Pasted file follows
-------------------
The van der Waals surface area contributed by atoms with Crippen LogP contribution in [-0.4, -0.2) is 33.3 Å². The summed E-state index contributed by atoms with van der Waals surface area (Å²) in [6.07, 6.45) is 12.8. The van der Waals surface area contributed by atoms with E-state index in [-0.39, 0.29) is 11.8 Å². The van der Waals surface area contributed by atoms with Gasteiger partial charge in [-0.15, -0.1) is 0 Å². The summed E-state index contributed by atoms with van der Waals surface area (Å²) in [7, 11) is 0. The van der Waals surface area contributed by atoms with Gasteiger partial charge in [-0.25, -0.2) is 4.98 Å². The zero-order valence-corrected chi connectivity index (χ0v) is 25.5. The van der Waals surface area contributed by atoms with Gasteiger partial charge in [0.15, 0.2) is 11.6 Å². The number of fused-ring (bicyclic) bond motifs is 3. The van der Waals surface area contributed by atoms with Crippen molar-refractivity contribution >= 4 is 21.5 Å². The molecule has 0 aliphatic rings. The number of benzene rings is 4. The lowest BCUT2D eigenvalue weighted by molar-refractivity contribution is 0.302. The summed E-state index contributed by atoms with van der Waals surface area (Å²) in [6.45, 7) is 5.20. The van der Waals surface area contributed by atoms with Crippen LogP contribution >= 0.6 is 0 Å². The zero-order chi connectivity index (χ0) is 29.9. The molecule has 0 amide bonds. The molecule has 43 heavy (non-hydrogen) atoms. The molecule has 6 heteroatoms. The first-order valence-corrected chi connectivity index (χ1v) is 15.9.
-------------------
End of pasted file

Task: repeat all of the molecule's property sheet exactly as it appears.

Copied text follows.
The van der Waals surface area contributed by atoms with Crippen LogP contribution in [-0.4, -0.2) is 33.3 Å². The summed E-state index contributed by atoms with van der Waals surface area (Å²) in [6.07, 6.45) is 12.8. The van der Waals surface area contributed by atoms with E-state index in [-0.39, 0.29) is 11.8 Å². The van der Waals surface area contributed by atoms with Gasteiger partial charge in [-0.15, -0.1) is 0 Å². The summed E-state index contributed by atoms with van der Waals surface area (Å²) in [7, 11) is 0. The van der Waals surface area contributed by atoms with Gasteiger partial charge in [-0.25, -0.2) is 4.98 Å². The zero-order valence-corrected chi connectivity index (χ0v) is 25.5. The van der Waals surface area contributed by atoms with Gasteiger partial charge in [0.15, 0.2) is 11.6 Å². The number of fused-ring (bicyclic) bond motifs is 3. The van der Waals surface area contributed by atoms with Crippen molar-refractivity contribution >= 4 is 21.5 Å². The molecule has 0 aliphatic rings. The number of benzene rings is 4. The lowest BCUT2D eigenvalue weighted by molar-refractivity contribution is 0.302. The summed E-state index contributed by atoms with van der Waals surface area (Å²) in [6.45, 7) is 5.20. The van der Waals surface area contributed by atoms with Crippen LogP contribution >= 0.6 is 0 Å². The zero-order chi connectivity index (χ0) is 29.9. The molecule has 0 amide bonds. The molecule has 43 heavy (non-hydrogen) atoms. The molecule has 6 heteroatoms. The first-order valence-corrected chi connectivity index (χ1v) is 15.9.